I decided the mounts that came with the chassis could be used, I selected those intended for the Billard as being the most suitable. Soldering them on was a little tricky, this would be easier before fitting the running gear to the chassis. The motor end bracket needed trimming to clear the rubber band drive.
The tram body etch is typical of Worsley Works, neat but basic and without instructions! I still find getting four sides square and aligned and soldered together a big challenge, but after an evening of fiddling I've got it as good as I am going to. Hopefully any remaining gaps can be filled and any misalignment put down to "character".
As yet I haven't fitted the roof, I need to find a suitable chimney first, and it might be better to leave fitting it until after sorting out the floor and interior. The etch includes multiple pieces to make up the distinctive U-shape buffer-beams of the Wantage Tramway prototype, however:
1) I can't make out how they are supposed to go together, and
2) being rather wide to suit the standard gauge prototype's buffers, I don't think they will suit a narrow gauge loco.
I think I will make up buffer-beams and side skirts from plasticard, the Wantage loco spent most of its life without side skirts but I will need them to hide the small wheels.
If you didn't know this was supposed to be a standard gauge loco you would never guess, it is tiny! At 27mm wide it is admittedly slightly wider than most 009 stock, but well within the variations of narrow gauge and as seen here, it looks at home with my Parkside "GVT style" coaches. I've bent the chassis mounts so the height looks about right, though I have yet to find a way to attach the chassis to the body.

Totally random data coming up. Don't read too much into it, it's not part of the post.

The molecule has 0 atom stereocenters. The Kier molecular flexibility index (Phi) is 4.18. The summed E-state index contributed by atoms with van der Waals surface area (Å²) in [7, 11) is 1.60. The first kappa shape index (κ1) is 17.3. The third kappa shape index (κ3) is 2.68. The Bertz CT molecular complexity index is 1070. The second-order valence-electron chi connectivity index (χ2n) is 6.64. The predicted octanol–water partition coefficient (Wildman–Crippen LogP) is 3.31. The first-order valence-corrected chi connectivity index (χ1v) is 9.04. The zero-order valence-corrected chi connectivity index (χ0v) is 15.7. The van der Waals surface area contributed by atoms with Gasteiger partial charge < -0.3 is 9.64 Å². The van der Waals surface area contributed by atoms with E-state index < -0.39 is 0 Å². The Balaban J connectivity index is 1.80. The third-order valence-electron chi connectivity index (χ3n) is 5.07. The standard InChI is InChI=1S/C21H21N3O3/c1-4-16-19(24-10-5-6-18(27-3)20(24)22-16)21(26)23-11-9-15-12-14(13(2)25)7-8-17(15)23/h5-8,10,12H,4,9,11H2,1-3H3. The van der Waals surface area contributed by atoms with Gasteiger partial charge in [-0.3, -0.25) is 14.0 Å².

So far a promising start, though it might be a while before it progresses much further, due to the impending house move!
Yesterday I popped over to the Brighton MRC show, a typical local club show in a rather cramped venue but not far to go and usually worth a visit. It was good to see a good Narrow Gauge presence. Here is Raven's Rock by Tony Hill in O-16.5, based on Dinorwic slate quarry scene it is impressive and detailed, really capturing the feel of the Welsh slate quarries.
Fairleigh Down in O9 by Jason & Mason Pendrey is a very different theme, inspired by MOD arms depots. It featured computer-controlled DCC trains, automated bunker doors, and a radio-control tank.
This 009 layout wasn't listed in the program, but I think it might have been by Phil Gardner, is a nicely done "Rabbit Warren". This type of layout has long been subjected to ridicule but I think it's great, popular with non-enthusiast show visitors and not too serious!
This layout also shows the new Peco RTR coach can take some seriously tight curves, I don't know how tight they are but that can't be more than 9" radius I reckon!